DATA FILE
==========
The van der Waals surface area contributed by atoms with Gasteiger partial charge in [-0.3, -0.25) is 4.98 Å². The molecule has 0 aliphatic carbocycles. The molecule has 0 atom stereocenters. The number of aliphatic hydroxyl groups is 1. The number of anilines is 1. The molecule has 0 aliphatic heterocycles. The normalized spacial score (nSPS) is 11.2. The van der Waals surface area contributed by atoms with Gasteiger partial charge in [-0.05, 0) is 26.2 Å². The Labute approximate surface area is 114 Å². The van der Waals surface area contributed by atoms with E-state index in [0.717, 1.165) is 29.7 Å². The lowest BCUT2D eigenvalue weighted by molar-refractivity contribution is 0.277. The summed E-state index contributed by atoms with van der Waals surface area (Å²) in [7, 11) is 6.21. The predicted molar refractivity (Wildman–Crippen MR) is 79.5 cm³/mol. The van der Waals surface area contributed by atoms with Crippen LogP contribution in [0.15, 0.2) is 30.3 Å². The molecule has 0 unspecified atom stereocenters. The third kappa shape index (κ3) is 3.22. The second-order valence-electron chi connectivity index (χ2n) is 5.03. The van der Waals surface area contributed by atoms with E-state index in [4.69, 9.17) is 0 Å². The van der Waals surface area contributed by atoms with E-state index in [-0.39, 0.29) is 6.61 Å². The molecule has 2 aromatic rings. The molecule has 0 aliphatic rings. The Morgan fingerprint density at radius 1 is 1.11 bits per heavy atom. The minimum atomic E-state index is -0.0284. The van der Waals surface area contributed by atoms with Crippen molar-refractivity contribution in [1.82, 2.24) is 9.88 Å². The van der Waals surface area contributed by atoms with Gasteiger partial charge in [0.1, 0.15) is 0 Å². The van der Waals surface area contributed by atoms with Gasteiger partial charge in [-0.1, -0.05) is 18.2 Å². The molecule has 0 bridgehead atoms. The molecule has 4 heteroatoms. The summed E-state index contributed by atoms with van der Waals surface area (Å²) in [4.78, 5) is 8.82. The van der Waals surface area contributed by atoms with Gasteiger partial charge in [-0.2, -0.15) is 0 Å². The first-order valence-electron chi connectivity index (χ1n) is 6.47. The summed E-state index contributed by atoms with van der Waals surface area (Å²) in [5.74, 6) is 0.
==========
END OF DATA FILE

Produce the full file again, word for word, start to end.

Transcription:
The van der Waals surface area contributed by atoms with Gasteiger partial charge in [-0.3, -0.25) is 4.98 Å². The molecule has 0 aliphatic carbocycles. The molecule has 0 atom stereocenters. The number of aliphatic hydroxyl groups is 1. The number of anilines is 1. The molecule has 0 aliphatic heterocycles. The normalized spacial score (nSPS) is 11.2. The van der Waals surface area contributed by atoms with Gasteiger partial charge in [-0.05, 0) is 26.2 Å². The Labute approximate surface area is 114 Å². The van der Waals surface area contributed by atoms with E-state index in [0.717, 1.165) is 29.7 Å². The lowest BCUT2D eigenvalue weighted by molar-refractivity contribution is 0.277. The summed E-state index contributed by atoms with van der Waals surface area (Å²) in [7, 11) is 6.21. The predicted molar refractivity (Wildman–Crippen MR) is 79.5 cm³/mol. The van der Waals surface area contributed by atoms with Crippen LogP contribution in [0.15, 0.2) is 30.3 Å². The molecule has 0 unspecified atom stereocenters. The third kappa shape index (κ3) is 3.22. The second-order valence-electron chi connectivity index (χ2n) is 5.03. The van der Waals surface area contributed by atoms with E-state index in [4.69, 9.17) is 0 Å². The van der Waals surface area contributed by atoms with E-state index in [-0.39, 0.29) is 6.61 Å². The molecule has 2 aromatic rings. The molecule has 0 aliphatic rings. The Morgan fingerprint density at radius 1 is 1.11 bits per heavy atom. The minimum atomic E-state index is -0.0284. The van der Waals surface area contributed by atoms with Crippen molar-refractivity contribution in [1.82, 2.24) is 9.88 Å². The van der Waals surface area contributed by atoms with Gasteiger partial charge in [0.1, 0.15) is 0 Å². The van der Waals surface area contributed by atoms with Gasteiger partial charge in [-0.1, -0.05) is 18.2 Å². The molecule has 0 bridgehead atoms. The molecule has 4 heteroatoms. The summed E-state index contributed by atoms with van der Waals surface area (Å²) in [4.78, 5) is 8.82. The van der Waals surface area contributed by atoms with Gasteiger partial charge in [-0.2, -0.15) is 0 Å². The first-order valence-electron chi connectivity index (χ1n) is 6.47. The summed E-state index contributed by atoms with van der Waals surface area (Å²) in [5.74, 6) is 0.